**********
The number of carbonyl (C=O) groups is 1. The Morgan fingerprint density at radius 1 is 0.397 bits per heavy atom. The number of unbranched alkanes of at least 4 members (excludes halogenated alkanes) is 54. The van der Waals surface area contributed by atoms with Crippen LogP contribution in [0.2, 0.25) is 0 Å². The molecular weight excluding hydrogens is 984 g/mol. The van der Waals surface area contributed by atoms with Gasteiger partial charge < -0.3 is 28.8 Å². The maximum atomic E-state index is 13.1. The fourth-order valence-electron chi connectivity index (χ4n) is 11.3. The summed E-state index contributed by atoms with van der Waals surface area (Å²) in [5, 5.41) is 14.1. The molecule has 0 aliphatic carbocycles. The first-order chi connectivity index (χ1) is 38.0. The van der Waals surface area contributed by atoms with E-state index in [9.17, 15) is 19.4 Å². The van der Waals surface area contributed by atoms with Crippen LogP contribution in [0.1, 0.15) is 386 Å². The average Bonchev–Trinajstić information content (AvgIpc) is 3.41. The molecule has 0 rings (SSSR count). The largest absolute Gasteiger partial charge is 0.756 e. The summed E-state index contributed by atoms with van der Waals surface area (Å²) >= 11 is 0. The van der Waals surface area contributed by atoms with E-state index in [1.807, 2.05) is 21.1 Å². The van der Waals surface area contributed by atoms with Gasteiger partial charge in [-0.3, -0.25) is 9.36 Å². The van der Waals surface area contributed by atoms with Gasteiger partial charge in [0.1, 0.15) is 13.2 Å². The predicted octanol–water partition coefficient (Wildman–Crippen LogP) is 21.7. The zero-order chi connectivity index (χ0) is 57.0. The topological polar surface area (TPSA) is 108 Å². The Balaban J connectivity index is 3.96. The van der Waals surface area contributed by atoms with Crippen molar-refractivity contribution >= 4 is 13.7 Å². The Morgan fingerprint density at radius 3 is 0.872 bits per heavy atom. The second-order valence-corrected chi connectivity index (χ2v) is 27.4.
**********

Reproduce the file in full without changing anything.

The number of carbonyl (C=O) groups is 1. The Morgan fingerprint density at radius 1 is 0.397 bits per heavy atom. The number of unbranched alkanes of at least 4 members (excludes halogenated alkanes) is 54. The van der Waals surface area contributed by atoms with Crippen LogP contribution in [0.2, 0.25) is 0 Å². The molecular weight excluding hydrogens is 984 g/mol. The van der Waals surface area contributed by atoms with Gasteiger partial charge < -0.3 is 28.8 Å². The maximum atomic E-state index is 13.1. The fourth-order valence-electron chi connectivity index (χ4n) is 11.3. The summed E-state index contributed by atoms with van der Waals surface area (Å²) in [5, 5.41) is 14.1. The molecule has 0 aliphatic carbocycles. The first-order chi connectivity index (χ1) is 38.0. The van der Waals surface area contributed by atoms with E-state index in [9.17, 15) is 19.4 Å². The van der Waals surface area contributed by atoms with Crippen LogP contribution in [0.1, 0.15) is 386 Å². The average Bonchev–Trinajstić information content (AvgIpc) is 3.41. The molecule has 0 rings (SSSR count). The largest absolute Gasteiger partial charge is 0.756 e. The summed E-state index contributed by atoms with van der Waals surface area (Å²) >= 11 is 0. The van der Waals surface area contributed by atoms with E-state index in [1.807, 2.05) is 21.1 Å². The van der Waals surface area contributed by atoms with Gasteiger partial charge in [-0.3, -0.25) is 9.36 Å². The van der Waals surface area contributed by atoms with Gasteiger partial charge in [0.1, 0.15) is 13.2 Å². The predicted octanol–water partition coefficient (Wildman–Crippen LogP) is 21.7. The zero-order chi connectivity index (χ0) is 57.0. The topological polar surface area (TPSA) is 108 Å². The Balaban J connectivity index is 3.96. The van der Waals surface area contributed by atoms with Crippen molar-refractivity contribution >= 4 is 13.7 Å². The Morgan fingerprint density at radius 3 is 0.872 bits per heavy atom. The second-order valence-corrected chi connectivity index (χ2v) is 27.4.